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U.S. Steel Groups Hint TRQ Could Replace S232 on EU

Written by Michael Cowden

Lobbying groups for U.S. steel mills and the United Steelworkers (USW) union want trade restraints placed on the EU to prevent potential “import surges” from the region.

The call – from the American Iron and Steel Institute (AISI), the Steel Manufacturers Association (SMA) and the United Steelworkers union (USW) – comes even as the U.S. and the EU seek common ground not only on steel trade policy but also on broader issues such as decarbonization.

globe arrowsThe U.S. should work with the EU to address climate change, “including by developing effective carbon border adjustment measures,” the groups said. “But these forms of cooperation cannot substitute for maintaining effective trade measures against import surges, including from the EU,” they added in their letter to President Biden dated Friday, Sept. 3.

The groups appeared to suggest that a tariff rate quota, or TRQ, could be used as a mechanism to control imports from the EU should Section 232 tariffs and quotas – implemented in 2018 by the Trump administration – be removed from the trade bloc.

“These measures must be implemented on a product- and country-specific basis and ensure that stringent, effective tariffs will be automatically imposed if steel imports from the EU surge above a non-injurious level,” the U.S. steel groups said.

While not explicitly requesting a TRQ for the EU, that language effectively describes how a TRQ operates.

TRQs set a quota limit for imported steel from various countries. No tariff is applied to steel that comes in under a specified quota limit. But any tonnage above the quota ceiling is subject to a tariff. The EU already uses TRQs in the safeguard measures it has implemented to protect its own domestic steel industry from imports.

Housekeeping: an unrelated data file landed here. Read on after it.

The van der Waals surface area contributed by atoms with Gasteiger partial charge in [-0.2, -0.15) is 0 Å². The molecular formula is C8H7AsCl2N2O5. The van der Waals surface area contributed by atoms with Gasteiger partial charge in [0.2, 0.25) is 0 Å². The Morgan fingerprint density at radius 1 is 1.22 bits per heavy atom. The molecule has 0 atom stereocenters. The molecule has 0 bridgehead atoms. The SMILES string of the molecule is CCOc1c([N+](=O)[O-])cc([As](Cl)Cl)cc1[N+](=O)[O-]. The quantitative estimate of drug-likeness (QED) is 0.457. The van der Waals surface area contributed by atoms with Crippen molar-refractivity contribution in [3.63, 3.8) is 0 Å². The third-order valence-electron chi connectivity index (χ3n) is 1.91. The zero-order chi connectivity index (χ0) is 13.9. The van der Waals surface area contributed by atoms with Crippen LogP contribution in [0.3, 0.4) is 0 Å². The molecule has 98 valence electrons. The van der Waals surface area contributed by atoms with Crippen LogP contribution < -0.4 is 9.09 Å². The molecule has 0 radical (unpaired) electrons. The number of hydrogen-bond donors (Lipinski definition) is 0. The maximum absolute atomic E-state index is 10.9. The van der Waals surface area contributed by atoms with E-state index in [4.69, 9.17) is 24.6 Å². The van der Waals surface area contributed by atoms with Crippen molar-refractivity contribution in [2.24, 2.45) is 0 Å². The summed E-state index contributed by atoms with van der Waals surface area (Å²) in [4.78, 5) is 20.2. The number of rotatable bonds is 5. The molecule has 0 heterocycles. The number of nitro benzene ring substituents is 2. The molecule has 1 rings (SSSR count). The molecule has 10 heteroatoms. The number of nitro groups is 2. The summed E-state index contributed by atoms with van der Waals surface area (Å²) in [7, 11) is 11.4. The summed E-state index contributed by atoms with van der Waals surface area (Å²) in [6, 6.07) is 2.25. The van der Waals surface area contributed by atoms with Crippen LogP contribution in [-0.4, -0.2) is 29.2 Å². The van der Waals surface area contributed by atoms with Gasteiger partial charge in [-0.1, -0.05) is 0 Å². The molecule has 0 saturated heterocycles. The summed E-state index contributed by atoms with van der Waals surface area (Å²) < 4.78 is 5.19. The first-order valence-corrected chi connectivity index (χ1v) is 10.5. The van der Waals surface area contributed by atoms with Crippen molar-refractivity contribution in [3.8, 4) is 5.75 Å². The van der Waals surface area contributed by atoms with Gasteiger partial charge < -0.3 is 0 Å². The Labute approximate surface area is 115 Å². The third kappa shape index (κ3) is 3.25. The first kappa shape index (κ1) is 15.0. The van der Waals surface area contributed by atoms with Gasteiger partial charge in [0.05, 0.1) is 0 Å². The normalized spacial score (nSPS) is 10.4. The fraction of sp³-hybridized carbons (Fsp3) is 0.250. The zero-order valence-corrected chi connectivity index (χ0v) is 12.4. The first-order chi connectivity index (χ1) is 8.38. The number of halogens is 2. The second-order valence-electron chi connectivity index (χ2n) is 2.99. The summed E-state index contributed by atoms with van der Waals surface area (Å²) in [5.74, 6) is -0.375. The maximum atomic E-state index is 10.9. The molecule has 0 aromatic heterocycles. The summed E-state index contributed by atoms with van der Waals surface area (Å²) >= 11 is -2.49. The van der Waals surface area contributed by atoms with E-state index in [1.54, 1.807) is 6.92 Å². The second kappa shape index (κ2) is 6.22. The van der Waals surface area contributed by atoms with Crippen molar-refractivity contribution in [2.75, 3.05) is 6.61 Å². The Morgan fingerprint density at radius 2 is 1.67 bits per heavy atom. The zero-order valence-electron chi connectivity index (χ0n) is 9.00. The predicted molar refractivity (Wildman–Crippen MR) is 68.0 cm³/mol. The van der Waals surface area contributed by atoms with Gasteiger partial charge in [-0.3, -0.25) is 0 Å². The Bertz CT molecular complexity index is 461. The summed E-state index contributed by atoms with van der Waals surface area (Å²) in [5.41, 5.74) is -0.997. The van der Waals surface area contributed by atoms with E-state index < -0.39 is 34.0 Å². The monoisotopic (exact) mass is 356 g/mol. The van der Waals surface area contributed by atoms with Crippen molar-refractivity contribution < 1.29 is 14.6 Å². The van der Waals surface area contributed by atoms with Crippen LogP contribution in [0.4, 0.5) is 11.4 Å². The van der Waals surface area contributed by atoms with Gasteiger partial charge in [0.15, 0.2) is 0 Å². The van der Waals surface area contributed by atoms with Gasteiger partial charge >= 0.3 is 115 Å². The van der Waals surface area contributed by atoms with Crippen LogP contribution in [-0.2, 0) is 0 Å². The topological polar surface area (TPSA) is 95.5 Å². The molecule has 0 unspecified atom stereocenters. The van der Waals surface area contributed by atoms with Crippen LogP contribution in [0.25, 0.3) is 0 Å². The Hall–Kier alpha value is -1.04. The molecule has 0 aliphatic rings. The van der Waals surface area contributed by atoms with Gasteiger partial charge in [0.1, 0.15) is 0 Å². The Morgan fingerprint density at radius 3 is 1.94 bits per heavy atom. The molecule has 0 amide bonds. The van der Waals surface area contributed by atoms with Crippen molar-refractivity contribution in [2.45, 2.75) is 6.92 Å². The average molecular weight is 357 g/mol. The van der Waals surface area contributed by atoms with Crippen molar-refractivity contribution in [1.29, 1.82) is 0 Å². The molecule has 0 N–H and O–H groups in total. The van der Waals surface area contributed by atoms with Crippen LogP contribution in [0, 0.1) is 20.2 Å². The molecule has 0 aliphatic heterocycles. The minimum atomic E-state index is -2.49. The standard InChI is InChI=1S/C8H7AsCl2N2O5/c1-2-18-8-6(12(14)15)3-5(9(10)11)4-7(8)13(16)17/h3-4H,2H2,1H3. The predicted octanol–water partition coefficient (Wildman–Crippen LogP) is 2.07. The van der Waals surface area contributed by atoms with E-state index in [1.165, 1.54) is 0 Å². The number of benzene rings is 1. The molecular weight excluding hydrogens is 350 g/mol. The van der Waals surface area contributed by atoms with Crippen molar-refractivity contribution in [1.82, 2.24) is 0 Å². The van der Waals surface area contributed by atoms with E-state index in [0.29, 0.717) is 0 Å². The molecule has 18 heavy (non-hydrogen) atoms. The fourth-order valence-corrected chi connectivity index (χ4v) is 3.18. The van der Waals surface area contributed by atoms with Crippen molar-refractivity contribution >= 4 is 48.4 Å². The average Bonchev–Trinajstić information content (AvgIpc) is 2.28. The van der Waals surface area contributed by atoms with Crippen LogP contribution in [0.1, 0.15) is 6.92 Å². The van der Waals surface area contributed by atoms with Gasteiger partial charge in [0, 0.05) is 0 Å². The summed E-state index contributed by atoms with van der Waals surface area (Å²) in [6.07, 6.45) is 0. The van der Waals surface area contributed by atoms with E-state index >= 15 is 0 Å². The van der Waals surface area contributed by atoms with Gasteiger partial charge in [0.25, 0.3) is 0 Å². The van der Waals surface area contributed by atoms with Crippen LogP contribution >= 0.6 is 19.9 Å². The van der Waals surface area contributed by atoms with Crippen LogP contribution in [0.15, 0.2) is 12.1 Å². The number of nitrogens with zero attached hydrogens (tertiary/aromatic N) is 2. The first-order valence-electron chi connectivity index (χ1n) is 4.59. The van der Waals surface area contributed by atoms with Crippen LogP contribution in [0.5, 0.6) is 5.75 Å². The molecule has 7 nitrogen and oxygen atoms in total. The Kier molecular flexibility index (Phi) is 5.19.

The talk of potential alternatives to Section 232 comes ahead of a potential Nov. 1 deadline, floated by the EU, for the two sides to resolve their differences on the matter.

Chatter about a TRQ has also gained steam in the weeks since SMU’s Steel Summit in Atlanta.

Lourenco Goncalves – chairman, president and CEO of Cleveland-Cliffs Inc., the largest flat-rolled steelmaker in the U.S. – said at the event that Section 232 was a “stopgap” that had served its purpose. He at the time floated TRQs as a potential alternative to the absolute quotas and 25% tariffs imposed by Section 232.

Whether the mechanism is a TRQ or something else, the U.S. groups contend that some measure is necessary because the EU, per a McKinsey & Co. study, has excess capacity of approximately 28-33 million short tons (25-30 million metric tonnes). The domestic groups also accuse “certain” EU governments of rolling out “aggressive new subsidy programs” for their steel industries.

Another worry: Finished steel imported from the EU sometimes originates from semifinished steel that has been melted and poured outside of the region – notably in Russia, Ukraine or China. Think, for example, billet re-rolled into rebar or slab re-rolled into hot-rolled coil.

“Such products finished in the EU from non-EU steel should not receive the benefits of any U.S.-EU agreement on steel trade,” the U.S. groups said.

By Michael Cowden,

Michael Cowden

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